Eden Prairie looks to be the big winner in ridership on the future Southwest Corridor light-rail line. An average of 12,007 people per weekday are expected to use the suburb’s five stations, more than any other community and more than a third of the total ridership along the nearly 16-mile line.
The predictions by the Metropolitan Council, the agency overseeing the project, reflect Eden Prairie’s stature as a major source of jobs. Job prospects there helped shape decisions on the location of the Southwest route and its stations.
“We do expect that light rail will bring people into Eden Prairie and serve all those businesses,” said Eden Prairie City Council Member Sherry Butcher Wickstrom.
They include the worldwide power management company Eaton, the technology firm MTS and the headquarters of Supervalu. UnitedHealth Group is next door in Minnetonka.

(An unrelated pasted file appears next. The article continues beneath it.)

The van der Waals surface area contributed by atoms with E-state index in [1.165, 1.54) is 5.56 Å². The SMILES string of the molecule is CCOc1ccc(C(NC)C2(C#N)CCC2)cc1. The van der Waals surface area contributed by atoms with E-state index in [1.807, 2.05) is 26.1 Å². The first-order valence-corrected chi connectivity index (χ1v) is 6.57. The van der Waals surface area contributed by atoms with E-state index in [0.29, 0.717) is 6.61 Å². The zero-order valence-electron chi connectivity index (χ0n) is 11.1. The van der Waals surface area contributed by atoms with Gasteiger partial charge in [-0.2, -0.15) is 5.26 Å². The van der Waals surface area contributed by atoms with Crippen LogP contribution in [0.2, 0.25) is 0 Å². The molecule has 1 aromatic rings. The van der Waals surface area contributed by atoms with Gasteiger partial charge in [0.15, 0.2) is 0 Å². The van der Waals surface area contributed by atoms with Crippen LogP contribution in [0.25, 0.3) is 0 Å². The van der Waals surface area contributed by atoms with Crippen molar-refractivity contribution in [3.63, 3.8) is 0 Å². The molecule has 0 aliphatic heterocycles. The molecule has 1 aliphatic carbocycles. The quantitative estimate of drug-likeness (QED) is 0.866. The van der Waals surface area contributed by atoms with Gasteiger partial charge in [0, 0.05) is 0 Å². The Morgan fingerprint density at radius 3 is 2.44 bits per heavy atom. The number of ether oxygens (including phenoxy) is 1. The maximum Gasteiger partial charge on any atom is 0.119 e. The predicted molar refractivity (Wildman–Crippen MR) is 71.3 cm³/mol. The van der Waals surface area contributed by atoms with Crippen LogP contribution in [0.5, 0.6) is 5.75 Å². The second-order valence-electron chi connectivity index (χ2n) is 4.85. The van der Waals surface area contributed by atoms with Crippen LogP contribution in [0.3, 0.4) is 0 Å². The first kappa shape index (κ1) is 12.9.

Those businesses recently employed 6,834 people, said TwinWest Chamber of Commerce President Brad Meier, a supporter of the Southwest project.
The Met Council predicts a 28 percent growth in employment in the Southwest Corridor by 2030 — another 60,000 jobs.
The most recent figures show that stations in St. Louis Park are expected to draw the second-highest number of passengers — 7,672 per weekday. Hopkins stations are expected to see 6,770 passengers, Minneapolis 6,111 and the single Minnetonka station 2,305.
The Minneapolis estimate includes 2013 figures for a station at 21st Street in the Kenilworth corridor that will likely change. The agency is refining its ridership estimates and says it will release new numbers in the coming weeks.
Butcher Wickstrom said that she often spends two hours a day driving to and from her job as dean of academic affairs at Anoka Technical College — twice that in bad weather — and that a combination of Southwest light rail and Northstar commuter rail might be more appealing.
“This light rail, it’s not a silver bullet,” she said. “But it will help.”